Embedded Systems Conference
Breaking News
Newest First | Oldest First | Threaded View
<<   <   Page 11 / 12   >   >>
User Rank
KB6NU   1/9/2014 4:07:21 PM
I'm with Wnderer. Employers are the problem. In the years that I worked as an engineer, only once did I work for a manager who knew what he was doing. And the higher ups? Forget about it. They only cared about themselves, not the company or the engineers that worked for them.

Why is 20 years of experience a bad thing? Companies say that they can't afford to pay these guys, but can they afford not to?

User Rank
US Age Demographics
Wnderer   1/9/2014 3:20:39 PM

US Birth Rate 1934 2004


I wouldn't be surprised if the age demographics of your applicants looked like this.

User Rank
Re: Nothing new
Yog-Sothoth   1/9/2014 3:11:55 PM
Agreed, betajet. I'm not sure what the answer is though...

Employers want their folks to work yet more hours to be productive. Yet this was never the plan, we are doing this to compete with far east working practices. Are we just lazy ?

User Rank
Too MUCH??
JeffL_2   1/9/2014 2:55:38 PM
I want to know when Bill Hewlett or Dave Packard ever fired a staff member for having "too much experience"! Hogwash, this is one of two things, it's either an excuse for firing someone whose level of experience would otherwise legitimately qualify them for a raise, or it's a new cloak for that ancient practice of age discrimination applied instead to your own employees. It's also a clear misunderstanding that everyone WANTS to move into management, that if you've been on the technical side for a decade or more you're just "a management candidate who could never cut it" that the corporation would be better off without.

Now I do understand that technologies have a much shorter "half-life" than they used to but this can get carried to extremes. I recall the story of the son of an acquaintance of mine who was hired as a summer intern before he even had a sheepskin to work for a networking outfit that was later acquired by Intel. He THOUGHT he had the "inside line" on a rewarding career, only to be approached by his boss to say that they had to let him go because he was "over the hill"  in his chosen profession - if I recall the story correctly at that point he was all of 26!!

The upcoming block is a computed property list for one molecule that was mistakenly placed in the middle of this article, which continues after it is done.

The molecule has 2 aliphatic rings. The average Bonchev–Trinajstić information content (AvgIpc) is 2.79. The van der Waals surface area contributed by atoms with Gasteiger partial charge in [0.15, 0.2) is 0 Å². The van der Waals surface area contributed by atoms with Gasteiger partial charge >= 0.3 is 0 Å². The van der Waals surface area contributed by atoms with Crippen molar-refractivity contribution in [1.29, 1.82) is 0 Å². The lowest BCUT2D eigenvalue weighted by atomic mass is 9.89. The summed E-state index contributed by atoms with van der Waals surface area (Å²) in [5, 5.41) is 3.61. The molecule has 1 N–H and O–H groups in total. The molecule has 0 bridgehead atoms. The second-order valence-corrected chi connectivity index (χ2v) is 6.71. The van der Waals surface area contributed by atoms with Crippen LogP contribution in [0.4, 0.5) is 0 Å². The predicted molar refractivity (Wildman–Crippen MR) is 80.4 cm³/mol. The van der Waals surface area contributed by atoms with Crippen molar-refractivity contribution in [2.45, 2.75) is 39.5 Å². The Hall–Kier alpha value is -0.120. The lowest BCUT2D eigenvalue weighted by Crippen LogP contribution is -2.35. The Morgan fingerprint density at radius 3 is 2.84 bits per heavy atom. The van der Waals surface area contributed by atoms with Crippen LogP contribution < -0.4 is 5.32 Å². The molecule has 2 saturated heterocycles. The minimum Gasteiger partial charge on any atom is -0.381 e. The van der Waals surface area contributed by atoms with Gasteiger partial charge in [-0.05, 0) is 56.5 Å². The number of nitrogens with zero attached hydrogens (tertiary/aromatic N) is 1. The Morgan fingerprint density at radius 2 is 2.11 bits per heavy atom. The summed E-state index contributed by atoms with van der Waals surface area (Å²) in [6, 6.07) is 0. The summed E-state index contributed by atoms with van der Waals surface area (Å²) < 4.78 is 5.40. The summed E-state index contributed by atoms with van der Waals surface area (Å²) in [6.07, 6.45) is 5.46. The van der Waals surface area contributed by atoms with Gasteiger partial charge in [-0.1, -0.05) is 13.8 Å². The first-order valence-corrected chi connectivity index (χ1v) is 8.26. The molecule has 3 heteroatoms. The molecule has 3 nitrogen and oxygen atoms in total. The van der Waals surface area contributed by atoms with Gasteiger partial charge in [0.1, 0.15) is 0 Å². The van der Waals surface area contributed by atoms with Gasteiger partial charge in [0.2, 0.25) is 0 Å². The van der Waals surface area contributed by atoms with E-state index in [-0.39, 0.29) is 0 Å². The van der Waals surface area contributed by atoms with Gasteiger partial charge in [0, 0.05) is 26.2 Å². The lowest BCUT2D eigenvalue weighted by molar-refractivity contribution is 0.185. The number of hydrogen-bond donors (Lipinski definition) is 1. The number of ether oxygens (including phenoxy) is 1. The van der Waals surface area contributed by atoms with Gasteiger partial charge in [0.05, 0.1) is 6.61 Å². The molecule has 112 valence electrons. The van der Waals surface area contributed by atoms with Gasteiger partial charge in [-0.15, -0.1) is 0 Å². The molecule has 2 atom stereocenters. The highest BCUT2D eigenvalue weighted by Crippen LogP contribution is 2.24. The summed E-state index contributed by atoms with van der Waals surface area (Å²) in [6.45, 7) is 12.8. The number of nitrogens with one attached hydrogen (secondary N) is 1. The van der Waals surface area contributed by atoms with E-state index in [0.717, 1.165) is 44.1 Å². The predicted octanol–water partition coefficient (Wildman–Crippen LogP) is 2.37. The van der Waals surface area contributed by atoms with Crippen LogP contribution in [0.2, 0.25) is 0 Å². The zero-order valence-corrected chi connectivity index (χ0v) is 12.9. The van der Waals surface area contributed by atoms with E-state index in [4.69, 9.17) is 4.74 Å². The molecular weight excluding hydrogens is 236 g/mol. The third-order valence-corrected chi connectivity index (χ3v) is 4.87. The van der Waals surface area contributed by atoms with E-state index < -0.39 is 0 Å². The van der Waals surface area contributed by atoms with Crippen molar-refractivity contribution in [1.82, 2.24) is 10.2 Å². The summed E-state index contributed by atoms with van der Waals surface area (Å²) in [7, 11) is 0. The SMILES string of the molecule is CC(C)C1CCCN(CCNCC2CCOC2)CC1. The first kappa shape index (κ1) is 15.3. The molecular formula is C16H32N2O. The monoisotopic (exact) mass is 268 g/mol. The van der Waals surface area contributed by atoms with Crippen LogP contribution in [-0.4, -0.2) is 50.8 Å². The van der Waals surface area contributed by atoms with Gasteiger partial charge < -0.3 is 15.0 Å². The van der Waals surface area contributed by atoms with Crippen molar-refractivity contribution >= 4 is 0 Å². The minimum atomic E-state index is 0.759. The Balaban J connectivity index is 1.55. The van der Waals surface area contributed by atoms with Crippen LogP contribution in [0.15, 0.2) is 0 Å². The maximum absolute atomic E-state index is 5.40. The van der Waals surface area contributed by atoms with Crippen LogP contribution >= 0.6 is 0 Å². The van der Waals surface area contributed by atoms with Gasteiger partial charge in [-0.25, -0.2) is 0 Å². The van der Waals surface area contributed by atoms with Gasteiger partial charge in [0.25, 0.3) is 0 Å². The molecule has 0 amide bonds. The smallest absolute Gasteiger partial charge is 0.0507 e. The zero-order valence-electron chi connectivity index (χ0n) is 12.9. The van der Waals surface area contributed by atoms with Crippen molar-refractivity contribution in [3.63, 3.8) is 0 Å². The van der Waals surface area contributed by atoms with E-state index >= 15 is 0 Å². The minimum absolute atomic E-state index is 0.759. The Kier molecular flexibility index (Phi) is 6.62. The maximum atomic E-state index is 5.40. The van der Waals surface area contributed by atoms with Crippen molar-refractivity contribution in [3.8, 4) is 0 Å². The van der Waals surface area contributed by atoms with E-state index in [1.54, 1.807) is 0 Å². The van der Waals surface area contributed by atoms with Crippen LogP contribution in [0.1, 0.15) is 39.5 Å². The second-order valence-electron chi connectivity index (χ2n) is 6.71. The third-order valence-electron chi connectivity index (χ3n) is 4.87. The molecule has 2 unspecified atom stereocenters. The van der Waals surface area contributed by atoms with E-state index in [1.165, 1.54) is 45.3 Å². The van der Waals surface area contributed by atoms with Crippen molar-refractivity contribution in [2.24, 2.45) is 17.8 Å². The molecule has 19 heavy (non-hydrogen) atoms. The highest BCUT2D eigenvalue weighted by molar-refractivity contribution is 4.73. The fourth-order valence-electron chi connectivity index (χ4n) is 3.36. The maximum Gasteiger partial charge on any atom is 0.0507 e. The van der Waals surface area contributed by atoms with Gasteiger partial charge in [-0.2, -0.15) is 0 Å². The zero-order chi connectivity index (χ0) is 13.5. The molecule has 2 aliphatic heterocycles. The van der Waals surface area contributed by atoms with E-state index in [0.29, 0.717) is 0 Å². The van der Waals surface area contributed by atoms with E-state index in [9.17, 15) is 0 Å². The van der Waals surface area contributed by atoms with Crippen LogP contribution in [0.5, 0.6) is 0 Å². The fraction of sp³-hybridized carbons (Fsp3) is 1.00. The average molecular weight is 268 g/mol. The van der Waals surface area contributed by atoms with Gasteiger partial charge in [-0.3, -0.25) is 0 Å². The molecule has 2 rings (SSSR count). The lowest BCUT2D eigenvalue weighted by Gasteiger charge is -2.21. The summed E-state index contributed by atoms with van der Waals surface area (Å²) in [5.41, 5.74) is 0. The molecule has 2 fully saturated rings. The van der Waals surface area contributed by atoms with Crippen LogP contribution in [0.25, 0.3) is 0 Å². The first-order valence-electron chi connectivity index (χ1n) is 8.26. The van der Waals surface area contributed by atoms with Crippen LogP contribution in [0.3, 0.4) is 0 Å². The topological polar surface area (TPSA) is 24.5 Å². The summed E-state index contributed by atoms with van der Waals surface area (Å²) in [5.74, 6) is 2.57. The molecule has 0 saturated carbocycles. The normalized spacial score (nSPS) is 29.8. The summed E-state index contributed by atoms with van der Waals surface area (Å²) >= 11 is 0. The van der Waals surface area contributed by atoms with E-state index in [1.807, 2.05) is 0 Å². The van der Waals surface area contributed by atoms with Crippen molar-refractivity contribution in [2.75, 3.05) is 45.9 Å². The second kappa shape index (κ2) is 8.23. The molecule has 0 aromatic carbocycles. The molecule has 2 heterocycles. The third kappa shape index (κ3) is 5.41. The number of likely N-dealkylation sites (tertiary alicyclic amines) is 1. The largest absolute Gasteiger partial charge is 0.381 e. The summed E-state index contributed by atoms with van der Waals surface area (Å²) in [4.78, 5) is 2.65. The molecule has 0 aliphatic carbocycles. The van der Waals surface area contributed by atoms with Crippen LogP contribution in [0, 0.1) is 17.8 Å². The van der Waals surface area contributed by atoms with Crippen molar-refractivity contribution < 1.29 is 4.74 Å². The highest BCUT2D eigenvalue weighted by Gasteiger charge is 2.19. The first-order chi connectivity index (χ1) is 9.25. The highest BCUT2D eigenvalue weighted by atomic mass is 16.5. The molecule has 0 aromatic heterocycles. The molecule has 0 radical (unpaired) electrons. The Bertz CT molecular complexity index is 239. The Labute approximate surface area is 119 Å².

Honestly if you don't have anyone working on the technical side with more than 10 years of experience, in my opinion you're just being condemned to repeat the mistakes of history you never had the opportunity to learn in the first place. I realize not everyone will agree but there HAS to be more to engineering than "early retirement" at 50 (that no one can afford to take anyway), given that HR departments (especially in Silicon Valley) are set up so they never need to interview anyone over that age for an engineering positon so they can't be accused of discriminating in the first place.

User Rank
Not surprising really
RichQ   1/9/2014 2:50:14 PM
Given the market for engineers crashed about five years ago, it's no surprise to me that there are few candidates in the 5-10 year experience range. None at 5 years because no one was hiring them five years ago to have given them that experience. At the higher end, anyone with 5 years of experience who survived the downturn and kept their job is probably not out looking for a new job because they are already well situated. The ones with 20 years of experience, though, may have numerous reasons for seeking a new position, including being pushed out of their current position due to their high salaries and competition by their 10-year experienced coworkers.

In the meantime, it's true that fewer students are entering engineering in the US, in part because that same crash scared off some students entering or in college at the time, and  in general because the glamor of engineering faded with the decline of space programs.

User Rank
Re: Nothing new
betajet   1/9/2014 2:40:49 PM
Yog-Sothoth wrote: When I was a kid, there was a buzz about technology - the Apollo years, the possibilities of electricity being so cheap (due to nuclear power) and the promise of reduced work hours due to technology making life easier.

Yes, I remember a topic in grade school we considered: "what would people in the future do with all their extra leisure time?"  Actually, many people have lots of leisure time these days: the 7% who are officially unemployed in the USA and the many more who have given up looking for a job and are no longer counted.  In many European countries it's far worse.

The problem is poor distribution of leisure time -- you have engineers and teachers working 60-80 hour weeks, and unemployed people with oodles of time but no financial resources to use it effectively for things like further education and travel.  OTOH, many unemployed middle-aged people are living with and caring for aged parents, so it's not like they're doing absolutely nothing.  In fact, I suspect that if the jobs picture improved overnight there would a crisis finding enough people to care for the elderly.